On the downstream Access Point where you connect to the remote LAN segment, you should configure it as an Access Point Client and put the MAC address of the upstream Access Point in the field called the preferred BSS. The MAC is a 12-character address and can be found in its Status screen (shown in the field called Ethernet address) or printed on a label under the WAP11. Access Point Client mode is a recently added feature so you'll need to make sure you have firmware version 1.4i1 or newer to take advantage of it. The WAP11 will only work as an Access Point Client with other WAP11 access points. It won't work downstream from any other wireless devices, even with the Linksys BEFW11S4 wireless router.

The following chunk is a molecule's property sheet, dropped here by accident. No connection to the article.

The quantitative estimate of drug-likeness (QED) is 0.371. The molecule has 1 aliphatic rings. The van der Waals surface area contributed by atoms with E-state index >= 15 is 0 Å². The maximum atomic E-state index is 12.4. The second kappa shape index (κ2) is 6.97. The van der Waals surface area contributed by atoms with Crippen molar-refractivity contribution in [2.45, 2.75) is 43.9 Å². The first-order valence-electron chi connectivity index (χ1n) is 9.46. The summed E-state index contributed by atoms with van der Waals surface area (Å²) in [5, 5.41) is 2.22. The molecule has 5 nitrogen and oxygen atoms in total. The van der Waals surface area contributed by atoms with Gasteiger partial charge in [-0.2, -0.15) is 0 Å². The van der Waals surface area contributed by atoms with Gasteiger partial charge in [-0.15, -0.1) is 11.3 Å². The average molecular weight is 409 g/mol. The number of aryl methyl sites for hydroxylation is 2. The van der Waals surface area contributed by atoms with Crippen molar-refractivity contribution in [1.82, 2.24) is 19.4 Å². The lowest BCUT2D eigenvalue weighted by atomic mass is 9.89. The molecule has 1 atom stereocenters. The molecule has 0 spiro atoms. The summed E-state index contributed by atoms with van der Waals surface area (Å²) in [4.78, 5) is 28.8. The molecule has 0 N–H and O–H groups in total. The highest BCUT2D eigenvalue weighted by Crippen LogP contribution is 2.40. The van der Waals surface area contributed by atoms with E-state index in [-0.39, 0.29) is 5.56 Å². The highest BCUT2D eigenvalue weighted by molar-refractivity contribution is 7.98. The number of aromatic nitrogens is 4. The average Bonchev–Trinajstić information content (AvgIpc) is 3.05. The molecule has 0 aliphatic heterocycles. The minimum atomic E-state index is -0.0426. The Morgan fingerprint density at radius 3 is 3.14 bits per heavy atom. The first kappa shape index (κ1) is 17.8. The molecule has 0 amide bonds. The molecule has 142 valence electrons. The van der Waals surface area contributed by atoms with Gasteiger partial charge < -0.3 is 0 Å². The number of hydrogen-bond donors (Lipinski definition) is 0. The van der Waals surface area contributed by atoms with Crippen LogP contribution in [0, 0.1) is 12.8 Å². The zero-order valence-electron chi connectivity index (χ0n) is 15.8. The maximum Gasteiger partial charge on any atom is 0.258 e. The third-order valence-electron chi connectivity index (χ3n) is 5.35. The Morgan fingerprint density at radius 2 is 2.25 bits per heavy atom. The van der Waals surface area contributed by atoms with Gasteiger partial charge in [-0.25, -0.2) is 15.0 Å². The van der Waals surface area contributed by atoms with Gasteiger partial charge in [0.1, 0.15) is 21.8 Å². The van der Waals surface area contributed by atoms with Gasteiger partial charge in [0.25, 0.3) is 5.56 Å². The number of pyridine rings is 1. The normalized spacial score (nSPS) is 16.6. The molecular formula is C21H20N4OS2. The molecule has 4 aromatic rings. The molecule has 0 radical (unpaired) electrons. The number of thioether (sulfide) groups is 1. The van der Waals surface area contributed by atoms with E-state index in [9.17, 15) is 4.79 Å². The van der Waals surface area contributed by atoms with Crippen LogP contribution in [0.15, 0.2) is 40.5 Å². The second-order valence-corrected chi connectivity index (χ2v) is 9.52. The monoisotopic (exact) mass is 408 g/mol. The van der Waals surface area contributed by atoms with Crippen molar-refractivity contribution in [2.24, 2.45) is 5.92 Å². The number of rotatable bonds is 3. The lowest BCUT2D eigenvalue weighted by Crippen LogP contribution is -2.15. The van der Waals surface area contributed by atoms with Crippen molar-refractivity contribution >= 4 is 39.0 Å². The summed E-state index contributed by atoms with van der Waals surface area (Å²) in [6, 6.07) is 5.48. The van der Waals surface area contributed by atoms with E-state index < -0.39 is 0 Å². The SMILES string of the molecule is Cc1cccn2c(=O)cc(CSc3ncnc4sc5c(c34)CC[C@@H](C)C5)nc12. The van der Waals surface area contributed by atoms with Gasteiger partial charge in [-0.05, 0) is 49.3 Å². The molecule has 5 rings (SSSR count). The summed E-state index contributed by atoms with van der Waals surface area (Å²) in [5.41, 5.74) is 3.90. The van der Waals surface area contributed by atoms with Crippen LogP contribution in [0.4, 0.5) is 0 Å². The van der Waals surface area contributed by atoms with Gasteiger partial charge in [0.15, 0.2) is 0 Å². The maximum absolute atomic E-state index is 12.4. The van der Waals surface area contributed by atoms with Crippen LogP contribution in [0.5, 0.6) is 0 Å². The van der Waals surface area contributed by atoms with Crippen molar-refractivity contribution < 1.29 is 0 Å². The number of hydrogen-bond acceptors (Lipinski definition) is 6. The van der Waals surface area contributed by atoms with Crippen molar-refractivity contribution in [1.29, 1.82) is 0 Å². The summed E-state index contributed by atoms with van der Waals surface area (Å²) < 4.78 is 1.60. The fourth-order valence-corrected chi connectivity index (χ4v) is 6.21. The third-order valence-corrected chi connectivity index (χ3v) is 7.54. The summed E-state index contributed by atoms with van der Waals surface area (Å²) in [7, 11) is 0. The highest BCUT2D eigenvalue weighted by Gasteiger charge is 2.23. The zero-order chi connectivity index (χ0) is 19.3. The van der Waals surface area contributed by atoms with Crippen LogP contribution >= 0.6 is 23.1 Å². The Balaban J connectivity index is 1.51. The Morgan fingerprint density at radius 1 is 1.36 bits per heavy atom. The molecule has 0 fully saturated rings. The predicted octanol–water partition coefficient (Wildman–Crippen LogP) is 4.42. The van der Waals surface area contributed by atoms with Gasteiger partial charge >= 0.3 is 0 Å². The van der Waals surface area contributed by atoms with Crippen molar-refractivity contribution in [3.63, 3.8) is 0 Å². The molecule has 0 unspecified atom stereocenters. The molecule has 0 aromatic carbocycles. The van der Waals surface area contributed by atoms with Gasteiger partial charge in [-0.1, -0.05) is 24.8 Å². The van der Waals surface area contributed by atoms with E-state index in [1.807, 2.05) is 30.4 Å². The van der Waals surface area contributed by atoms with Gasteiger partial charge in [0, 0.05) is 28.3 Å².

If you have a single Ethernet device you want to bridge into your network, you'll need to use a crossover CAT5 cable between it and the remote WAP11. However, if there are other devices you would also like to network in the same location, you can use regular CAT5 cables and a hub such as the 5-port Linksys EFAH05W to get all the devices connected to the hub and then to the remote WAP11.
Return to the HP de100c FAQ